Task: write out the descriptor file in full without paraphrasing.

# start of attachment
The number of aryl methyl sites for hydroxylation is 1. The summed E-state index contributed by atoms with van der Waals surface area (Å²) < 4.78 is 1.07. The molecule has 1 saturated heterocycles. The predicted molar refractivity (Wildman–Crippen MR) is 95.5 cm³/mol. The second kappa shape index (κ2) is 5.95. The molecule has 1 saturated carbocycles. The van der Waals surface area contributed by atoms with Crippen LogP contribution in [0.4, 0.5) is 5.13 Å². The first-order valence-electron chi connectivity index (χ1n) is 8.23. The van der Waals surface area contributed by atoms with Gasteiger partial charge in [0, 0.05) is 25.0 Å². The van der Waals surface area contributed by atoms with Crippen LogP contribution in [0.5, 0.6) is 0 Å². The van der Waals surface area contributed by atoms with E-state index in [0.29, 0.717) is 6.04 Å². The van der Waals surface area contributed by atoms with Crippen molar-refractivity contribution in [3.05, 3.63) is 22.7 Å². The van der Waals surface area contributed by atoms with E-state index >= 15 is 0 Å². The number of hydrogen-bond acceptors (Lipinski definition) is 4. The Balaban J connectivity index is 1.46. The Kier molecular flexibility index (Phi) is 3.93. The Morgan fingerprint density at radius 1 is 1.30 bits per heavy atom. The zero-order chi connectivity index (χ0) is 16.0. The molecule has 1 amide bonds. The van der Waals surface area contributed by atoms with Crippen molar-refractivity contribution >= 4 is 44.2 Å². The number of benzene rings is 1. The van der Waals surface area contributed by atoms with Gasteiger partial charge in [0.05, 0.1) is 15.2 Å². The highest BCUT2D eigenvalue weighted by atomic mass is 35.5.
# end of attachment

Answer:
The number of aryl methyl sites for hydroxylation is 1. The summed E-state index contributed by atoms with van der Waals surface area (Å²) < 4.78 is 1.07. The molecule has 1 saturated heterocycles. The predicted molar refractivity (Wildman–Crippen MR) is 95.5 cm³/mol. The second kappa shape index (κ2) is 5.95. The molecule has 1 saturated carbocycles. The van der Waals surface area contributed by atoms with Crippen LogP contribution in [0.4, 0.5) is 5.13 Å². The first-order valence-electron chi connectivity index (χ1n) is 8.23. The van der Waals surface area contributed by atoms with Gasteiger partial charge in [0, 0.05) is 25.0 Å². The van der Waals surface area contributed by atoms with Crippen LogP contribution in [0.5, 0.6) is 0 Å². The van der Waals surface area contributed by atoms with E-state index in [0.29, 0.717) is 6.04 Å². The van der Waals surface area contributed by atoms with Crippen molar-refractivity contribution in [3.05, 3.63) is 22.7 Å². The van der Waals surface area contributed by atoms with E-state index >= 15 is 0 Å². The number of hydrogen-bond acceptors (Lipinski definition) is 4. The Balaban J connectivity index is 1.46. The Kier molecular flexibility index (Phi) is 3.93. The Morgan fingerprint density at radius 1 is 1.30 bits per heavy atom. The zero-order chi connectivity index (χ0) is 16.0. The molecule has 1 amide bonds. The van der Waals surface area contributed by atoms with Crippen molar-refractivity contribution >= 4 is 44.2 Å². The number of benzene rings is 1. The van der Waals surface area contributed by atoms with Gasteiger partial charge in [0.05, 0.1) is 15.2 Å². The highest BCUT2D eigenvalue weighted by atomic mass is 35.5.